From Charles Platt’s “The Profits of Fear” (August 2005):
Sam Cohen might have remained relatively unknown, troubled by ethical lapses in government and the military but unable to do anything about them, if he had not visited Seoul in 1951, during the Korean war. In the aftermath of bombing sorties he witnessed scenes of intolerable devastation. Civilians wandered like zombies through the ruins of a city in which all services had ceased. Children were drinking water from gutters that were being used as sewers. “I’d seen countless pictures of Hiroshima by then,” Cohen recalls, “and what I saw in Seoul was precious little different. . . . The question I asked of myself was something like: If we’re going to go on fighting these damned fool wars in the future, shelling and bombing cities to smithereens and wrecking the lives of their surviving inhabitants, might there be some kind of nuclear weapon that could avoid all this?”
Here was a singularly odd idea: To re-engineer the most inhumane and destructive weapon of all time, so that it would _reduce_ human suffering. Cohen’s unique achievement was to prove that this could in fact be done.
His first requirement was that wars should be fought as they had been historically, confining their damage to military combatants while towns and cities remained undamaged and their civilian inhabitants remained unscathed. …
Ideally he wanted to reduce blast damage to zero, to eliminate the wholesale demolition of civilian housing, services, and amenities that he had witnessed in Seoul. He saw a way to achieve this if a fusion reaction released almost all of its energy as radiation. Moreover, if this radiation consisted of neutrons, which carry no charge, it would not poison the environment with residual radioactivity.
The bomb would still kill people–but this was the purpose of all weapons. _If_ wars were liable to recur (which Cohen thought was probable), soldiers were going to use weapons of some kind against each other, and everyone would benefit if the weapons minimized pain and suffering while ending the conflict as rapidly as possible.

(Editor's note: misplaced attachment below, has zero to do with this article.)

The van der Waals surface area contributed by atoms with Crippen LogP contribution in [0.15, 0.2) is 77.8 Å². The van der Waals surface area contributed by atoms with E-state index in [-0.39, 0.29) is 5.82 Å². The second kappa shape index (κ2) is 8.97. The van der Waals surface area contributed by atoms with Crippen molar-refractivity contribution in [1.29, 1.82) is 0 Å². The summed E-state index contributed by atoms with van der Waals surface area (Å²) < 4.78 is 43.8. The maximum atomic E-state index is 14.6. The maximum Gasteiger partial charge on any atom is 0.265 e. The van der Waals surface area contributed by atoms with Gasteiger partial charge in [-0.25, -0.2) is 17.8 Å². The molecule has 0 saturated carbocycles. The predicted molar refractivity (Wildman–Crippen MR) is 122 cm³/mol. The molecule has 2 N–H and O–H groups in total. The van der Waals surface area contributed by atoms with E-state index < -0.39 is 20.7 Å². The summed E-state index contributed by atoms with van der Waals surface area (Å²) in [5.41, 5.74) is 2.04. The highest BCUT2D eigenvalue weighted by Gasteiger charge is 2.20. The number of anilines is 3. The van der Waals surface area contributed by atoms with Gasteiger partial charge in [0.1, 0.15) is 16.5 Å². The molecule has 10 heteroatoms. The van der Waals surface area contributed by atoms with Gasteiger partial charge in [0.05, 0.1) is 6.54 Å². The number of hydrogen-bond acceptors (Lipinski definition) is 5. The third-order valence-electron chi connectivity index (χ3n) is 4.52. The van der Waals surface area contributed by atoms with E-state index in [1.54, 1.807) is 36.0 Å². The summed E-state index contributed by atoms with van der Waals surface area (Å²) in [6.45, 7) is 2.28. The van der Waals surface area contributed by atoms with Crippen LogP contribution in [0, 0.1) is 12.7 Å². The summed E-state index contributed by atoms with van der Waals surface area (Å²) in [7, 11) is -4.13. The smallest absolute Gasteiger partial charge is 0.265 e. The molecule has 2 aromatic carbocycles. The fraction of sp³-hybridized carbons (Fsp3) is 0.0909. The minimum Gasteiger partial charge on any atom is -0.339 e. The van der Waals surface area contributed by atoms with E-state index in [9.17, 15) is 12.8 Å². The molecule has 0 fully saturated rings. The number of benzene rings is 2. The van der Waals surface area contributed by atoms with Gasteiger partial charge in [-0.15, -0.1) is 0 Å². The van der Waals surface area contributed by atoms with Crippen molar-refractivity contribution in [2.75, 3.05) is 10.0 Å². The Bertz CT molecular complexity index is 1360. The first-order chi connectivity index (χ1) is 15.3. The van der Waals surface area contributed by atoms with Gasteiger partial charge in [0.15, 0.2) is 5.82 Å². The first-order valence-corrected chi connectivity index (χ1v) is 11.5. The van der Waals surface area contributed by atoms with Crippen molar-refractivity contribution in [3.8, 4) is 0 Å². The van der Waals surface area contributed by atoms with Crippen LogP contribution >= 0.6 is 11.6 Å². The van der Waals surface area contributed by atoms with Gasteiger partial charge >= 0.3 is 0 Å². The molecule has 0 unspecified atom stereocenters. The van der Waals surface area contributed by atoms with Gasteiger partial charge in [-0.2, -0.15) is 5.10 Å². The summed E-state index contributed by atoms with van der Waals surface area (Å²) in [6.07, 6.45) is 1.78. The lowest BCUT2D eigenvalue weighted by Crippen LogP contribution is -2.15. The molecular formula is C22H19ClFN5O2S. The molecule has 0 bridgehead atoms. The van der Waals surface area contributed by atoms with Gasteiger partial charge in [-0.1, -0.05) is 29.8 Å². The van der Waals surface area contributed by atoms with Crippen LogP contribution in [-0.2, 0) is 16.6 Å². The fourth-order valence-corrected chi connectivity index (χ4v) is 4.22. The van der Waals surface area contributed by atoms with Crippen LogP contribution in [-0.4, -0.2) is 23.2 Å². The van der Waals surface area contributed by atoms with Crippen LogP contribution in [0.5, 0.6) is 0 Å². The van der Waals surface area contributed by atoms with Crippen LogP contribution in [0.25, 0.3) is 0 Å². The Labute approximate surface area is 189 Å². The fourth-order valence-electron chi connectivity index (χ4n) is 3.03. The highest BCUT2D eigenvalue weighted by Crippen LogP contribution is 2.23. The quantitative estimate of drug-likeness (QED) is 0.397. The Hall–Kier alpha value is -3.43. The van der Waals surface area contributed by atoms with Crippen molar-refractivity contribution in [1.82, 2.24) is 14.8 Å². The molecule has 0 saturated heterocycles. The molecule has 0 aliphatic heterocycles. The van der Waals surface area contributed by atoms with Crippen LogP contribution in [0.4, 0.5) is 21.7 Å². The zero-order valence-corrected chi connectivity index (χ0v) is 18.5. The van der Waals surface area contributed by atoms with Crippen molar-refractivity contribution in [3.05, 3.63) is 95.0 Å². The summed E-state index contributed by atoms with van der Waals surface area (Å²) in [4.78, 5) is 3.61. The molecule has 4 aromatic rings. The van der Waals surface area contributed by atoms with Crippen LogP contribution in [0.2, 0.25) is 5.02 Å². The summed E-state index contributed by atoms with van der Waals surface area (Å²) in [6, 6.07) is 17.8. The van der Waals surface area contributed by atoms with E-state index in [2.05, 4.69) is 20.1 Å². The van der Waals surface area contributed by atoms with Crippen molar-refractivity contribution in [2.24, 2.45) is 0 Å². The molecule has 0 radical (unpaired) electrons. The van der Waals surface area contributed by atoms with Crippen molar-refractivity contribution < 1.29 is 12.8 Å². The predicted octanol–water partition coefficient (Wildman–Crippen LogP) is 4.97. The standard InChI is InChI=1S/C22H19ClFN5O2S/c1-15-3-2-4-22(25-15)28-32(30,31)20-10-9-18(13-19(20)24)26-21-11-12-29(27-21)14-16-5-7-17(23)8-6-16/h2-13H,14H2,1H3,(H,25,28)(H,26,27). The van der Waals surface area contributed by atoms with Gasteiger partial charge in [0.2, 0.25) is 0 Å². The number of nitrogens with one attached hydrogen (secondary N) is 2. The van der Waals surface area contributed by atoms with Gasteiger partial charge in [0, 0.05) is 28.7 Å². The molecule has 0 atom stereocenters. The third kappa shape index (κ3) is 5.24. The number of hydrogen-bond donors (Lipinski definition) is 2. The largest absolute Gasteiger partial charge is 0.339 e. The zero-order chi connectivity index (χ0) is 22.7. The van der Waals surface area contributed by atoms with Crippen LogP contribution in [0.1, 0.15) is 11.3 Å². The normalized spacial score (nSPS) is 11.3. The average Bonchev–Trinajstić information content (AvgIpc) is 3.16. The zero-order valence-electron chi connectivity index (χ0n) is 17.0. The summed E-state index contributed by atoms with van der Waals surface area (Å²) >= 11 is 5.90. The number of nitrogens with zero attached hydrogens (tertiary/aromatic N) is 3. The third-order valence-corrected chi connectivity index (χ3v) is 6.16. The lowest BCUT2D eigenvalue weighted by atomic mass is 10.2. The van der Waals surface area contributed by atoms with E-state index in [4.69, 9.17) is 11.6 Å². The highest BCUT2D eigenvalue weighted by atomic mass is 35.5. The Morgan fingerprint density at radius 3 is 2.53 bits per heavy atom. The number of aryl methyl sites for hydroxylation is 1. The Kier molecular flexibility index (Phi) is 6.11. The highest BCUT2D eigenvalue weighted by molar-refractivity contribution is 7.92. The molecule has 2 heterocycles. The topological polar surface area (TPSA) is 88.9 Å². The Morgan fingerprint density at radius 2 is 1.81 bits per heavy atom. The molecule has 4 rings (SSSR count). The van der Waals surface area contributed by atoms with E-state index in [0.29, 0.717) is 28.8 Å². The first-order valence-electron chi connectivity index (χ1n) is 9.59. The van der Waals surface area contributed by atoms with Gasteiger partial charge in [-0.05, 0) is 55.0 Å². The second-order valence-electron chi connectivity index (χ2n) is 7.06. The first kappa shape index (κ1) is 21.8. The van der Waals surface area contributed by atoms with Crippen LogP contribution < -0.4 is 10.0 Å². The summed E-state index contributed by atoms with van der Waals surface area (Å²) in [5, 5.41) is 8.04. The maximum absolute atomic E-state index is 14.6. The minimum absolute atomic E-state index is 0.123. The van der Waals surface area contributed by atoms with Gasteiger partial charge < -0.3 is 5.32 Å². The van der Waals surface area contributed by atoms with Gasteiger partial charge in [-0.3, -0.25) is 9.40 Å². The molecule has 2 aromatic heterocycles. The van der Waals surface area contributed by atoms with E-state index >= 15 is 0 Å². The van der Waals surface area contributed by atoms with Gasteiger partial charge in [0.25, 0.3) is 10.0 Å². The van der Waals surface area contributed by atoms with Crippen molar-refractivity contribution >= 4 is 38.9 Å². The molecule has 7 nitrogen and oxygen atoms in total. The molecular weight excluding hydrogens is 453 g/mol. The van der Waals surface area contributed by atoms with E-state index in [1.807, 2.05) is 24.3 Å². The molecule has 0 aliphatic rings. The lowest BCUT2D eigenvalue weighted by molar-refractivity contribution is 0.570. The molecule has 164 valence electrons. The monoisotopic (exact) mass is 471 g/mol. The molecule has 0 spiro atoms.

Cohen came up with a design for a warhead about one-tenth as powerful as the atomic bombs dropped on Japan. If it was detonated at 3,000 feet above ground level, its blast effects would be negligible while its neutron radiation would be powerful enough to cause death within a circle about one mile in diameter. This was the battlefield weapon that came to be known as the neutron bomb.
Such a weapon obviously would be more civilized than large-scale hydrogen bombs, and would also be more humane than conventional bombs, because it would create an all-or-nothing, live-or-die scenario in which no one would be wounded. A stream of neutrons cannot maim people. It will not burn their flesh, spill their blood, or break their bones. Those who receive a non-lethal dose will recover after a period of intense nausea and diarrhea, and Cohen estimated that their risk of subsequent cancer would be no greater than the risk we experience as a result of exposure to second-hand cigarette smoke. As for the rest, death would come relatively quickly, primarily from shock to the central nervous system. As he put it in his typically candid style, “I doubt whether the agony an irradiated soldier goes through in the process of dying is any worse than that produced by having your body charred to a crisp by napalm, your guts being ripped apart by shrapnel, your lungs blown in by concussion weapons, and all those other sweet things that happen when conventional weapons (which are preferred and anointed by our official policy) are used.”
After assessing every aspect and implication of his concept, he reached his modest conclusion: “The neutron bomb has to be the most moral weapon ever invented.”